The agency will accept and investigate complaints from people who think they have been subject to housing discrimination based on sexual orientation or gender identity going back to January 20th, 2020, one year before Biden’s executive order, the Post reports. HUD officials said the fair housing office has received about two hundred complaints alleging such discrimination in the past year, but expect those numbers to rise. In a call with reporters, HUD officials characterized Thursday’s action as the first step the Biden administration is taking to uphold LGBTQ rights and said future announcements can be expected. We’ll be waiting.
AND NOW FOR SOME QUICKER QUICKIES:
President Biden announced yesterday that his administration has secured deals for another two hundred million doses of coronavirus vaccine as promised last month, according to the Washington Post. The new deals are unlikely to make the vaccine widely available much sooner, but they would prevent a shortfall later in the year. The purchases increase supply in the United States by fifty percent. Let’s get those shots in arms!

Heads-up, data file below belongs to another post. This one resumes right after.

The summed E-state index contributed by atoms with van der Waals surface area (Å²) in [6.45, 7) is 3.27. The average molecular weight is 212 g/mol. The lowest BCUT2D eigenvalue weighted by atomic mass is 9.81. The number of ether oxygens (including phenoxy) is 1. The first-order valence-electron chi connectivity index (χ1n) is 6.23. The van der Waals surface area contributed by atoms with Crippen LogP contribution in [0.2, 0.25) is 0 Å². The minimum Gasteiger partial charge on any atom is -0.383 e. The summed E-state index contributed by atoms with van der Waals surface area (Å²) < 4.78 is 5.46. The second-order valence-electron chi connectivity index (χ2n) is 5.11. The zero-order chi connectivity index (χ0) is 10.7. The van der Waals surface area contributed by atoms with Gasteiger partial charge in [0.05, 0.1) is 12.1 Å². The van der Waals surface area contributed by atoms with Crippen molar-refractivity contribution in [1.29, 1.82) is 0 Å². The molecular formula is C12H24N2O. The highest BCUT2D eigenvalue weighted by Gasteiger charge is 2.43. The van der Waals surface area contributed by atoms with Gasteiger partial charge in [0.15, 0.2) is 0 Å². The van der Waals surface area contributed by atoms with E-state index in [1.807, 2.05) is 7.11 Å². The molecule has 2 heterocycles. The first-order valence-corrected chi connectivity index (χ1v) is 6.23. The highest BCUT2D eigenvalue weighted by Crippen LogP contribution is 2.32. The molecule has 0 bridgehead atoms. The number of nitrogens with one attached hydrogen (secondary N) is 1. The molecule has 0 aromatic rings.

Days before Donald Trump’s second impeachment trial began, more than one hundred former GOP officials reportedly hopped on a Zoom call, the Post reports. Talk touched on whether to launch a new center-right party. Only about forty percent of those on the call appeared to support that course of action. The rest argued they could have more impact by nurturing the anti-Trump faction within the GOP. Let them fight.
The New York Times reports that Royal Dutch Shell yesterday made a bold statement about the waning of the oil age, saying its production reached a high in 2019 and is now likely to gradually decline. But as Europe’s largest oil and gas producer, Shell has faced skepticism about how willing or able it will be to shift to green energy. Count us among the skeptics, but the announcement was surprising regardless.
Here’s a real shocker: The Times reports that Trump was sicker with Covid-19 in October than publicly acknowledged at the time, with extremely depressed blood oxygen levels at one point and a lung problem associated with pneumonia caused by the coronavirus. His prognosis became so worrisome before he was taken to Walter Reed hospital that officials believed he would need to be put on a ventilator. This explains all those weird, cagey press briefings by Trump’s doctors. With luck he was terrified.
FEB 12, 2021 - AM QUICKIE
HOSTS - Sam Seder & Lucie Steiner
WRITER - Corey Pein
PRODUCER - Dorsey Shaw
EXECUTIVE PRODUCER - Brendan Finn